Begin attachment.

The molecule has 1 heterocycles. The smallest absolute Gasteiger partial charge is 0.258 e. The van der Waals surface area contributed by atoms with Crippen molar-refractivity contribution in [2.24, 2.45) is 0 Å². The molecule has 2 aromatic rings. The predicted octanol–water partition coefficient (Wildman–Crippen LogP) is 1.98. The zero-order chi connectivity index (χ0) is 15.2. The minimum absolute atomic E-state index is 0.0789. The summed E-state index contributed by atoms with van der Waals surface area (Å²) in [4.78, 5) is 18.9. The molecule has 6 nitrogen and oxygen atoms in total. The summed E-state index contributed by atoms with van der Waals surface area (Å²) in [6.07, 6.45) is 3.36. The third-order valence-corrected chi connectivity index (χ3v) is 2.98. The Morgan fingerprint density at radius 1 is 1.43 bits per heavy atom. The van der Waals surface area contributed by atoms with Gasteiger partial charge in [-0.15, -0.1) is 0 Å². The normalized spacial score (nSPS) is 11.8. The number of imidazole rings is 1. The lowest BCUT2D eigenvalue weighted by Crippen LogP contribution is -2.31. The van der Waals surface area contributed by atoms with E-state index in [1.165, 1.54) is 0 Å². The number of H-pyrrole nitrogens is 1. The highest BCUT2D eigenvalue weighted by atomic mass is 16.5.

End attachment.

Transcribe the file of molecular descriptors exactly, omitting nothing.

The molecule has 1 heterocycles. The smallest absolute Gasteiger partial charge is 0.258 e. The van der Waals surface area contributed by atoms with Crippen molar-refractivity contribution in [2.24, 2.45) is 0 Å². The molecule has 2 aromatic rings. The predicted octanol–water partition coefficient (Wildman–Crippen LogP) is 1.98. The zero-order chi connectivity index (χ0) is 15.2. The minimum absolute atomic E-state index is 0.0789. The summed E-state index contributed by atoms with van der Waals surface area (Å²) in [4.78, 5) is 18.9. The molecule has 6 nitrogen and oxygen atoms in total. The summed E-state index contributed by atoms with van der Waals surface area (Å²) in [6.07, 6.45) is 3.36. The third-order valence-corrected chi connectivity index (χ3v) is 2.98. The Morgan fingerprint density at radius 1 is 1.43 bits per heavy atom. The van der Waals surface area contributed by atoms with Gasteiger partial charge in [-0.15, -0.1) is 0 Å². The normalized spacial score (nSPS) is 11.8. The number of imidazole rings is 1. The lowest BCUT2D eigenvalue weighted by Crippen LogP contribution is -2.31. The van der Waals surface area contributed by atoms with E-state index in [1.165, 1.54) is 0 Å². The number of H-pyrrole nitrogens is 1. The highest BCUT2D eigenvalue weighted by atomic mass is 16.5.